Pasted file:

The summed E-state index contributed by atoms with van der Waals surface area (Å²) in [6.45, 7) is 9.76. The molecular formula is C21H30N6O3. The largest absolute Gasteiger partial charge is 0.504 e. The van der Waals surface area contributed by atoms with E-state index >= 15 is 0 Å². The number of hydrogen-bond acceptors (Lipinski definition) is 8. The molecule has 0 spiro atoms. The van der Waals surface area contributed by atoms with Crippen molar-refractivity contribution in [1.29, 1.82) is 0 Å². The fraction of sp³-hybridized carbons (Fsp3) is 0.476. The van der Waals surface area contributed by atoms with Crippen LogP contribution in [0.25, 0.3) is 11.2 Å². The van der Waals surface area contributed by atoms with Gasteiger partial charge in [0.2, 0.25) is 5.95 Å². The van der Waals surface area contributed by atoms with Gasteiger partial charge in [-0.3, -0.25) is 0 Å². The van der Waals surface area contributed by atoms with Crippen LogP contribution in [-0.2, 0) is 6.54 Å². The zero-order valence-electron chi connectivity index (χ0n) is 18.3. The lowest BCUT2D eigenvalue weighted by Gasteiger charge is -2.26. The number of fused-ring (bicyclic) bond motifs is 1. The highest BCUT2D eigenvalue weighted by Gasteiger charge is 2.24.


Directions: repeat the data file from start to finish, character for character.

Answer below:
The summed E-state index contributed by atoms with van der Waals surface area (Å²) in [6.45, 7) is 9.76. The molecular formula is C21H30N6O3. The largest absolute Gasteiger partial charge is 0.504 e. The van der Waals surface area contributed by atoms with E-state index >= 15 is 0 Å². The number of hydrogen-bond acceptors (Lipinski definition) is 8. The molecule has 0 spiro atoms. The van der Waals surface area contributed by atoms with Crippen molar-refractivity contribution in [1.29, 1.82) is 0 Å². The fraction of sp³-hybridized carbons (Fsp3) is 0.476. The van der Waals surface area contributed by atoms with Crippen LogP contribution in [0.25, 0.3) is 11.2 Å². The van der Waals surface area contributed by atoms with Gasteiger partial charge in [0.2, 0.25) is 5.95 Å². The van der Waals surface area contributed by atoms with Gasteiger partial charge in [-0.3, -0.25) is 0 Å². The van der Waals surface area contributed by atoms with Crippen LogP contribution in [-0.2, 0) is 6.54 Å². The zero-order valence-electron chi connectivity index (χ0n) is 18.3. The lowest BCUT2D eigenvalue weighted by Gasteiger charge is -2.26. The number of fused-ring (bicyclic) bond motifs is 1. The highest BCUT2D eigenvalue weighted by Gasteiger charge is 2.24.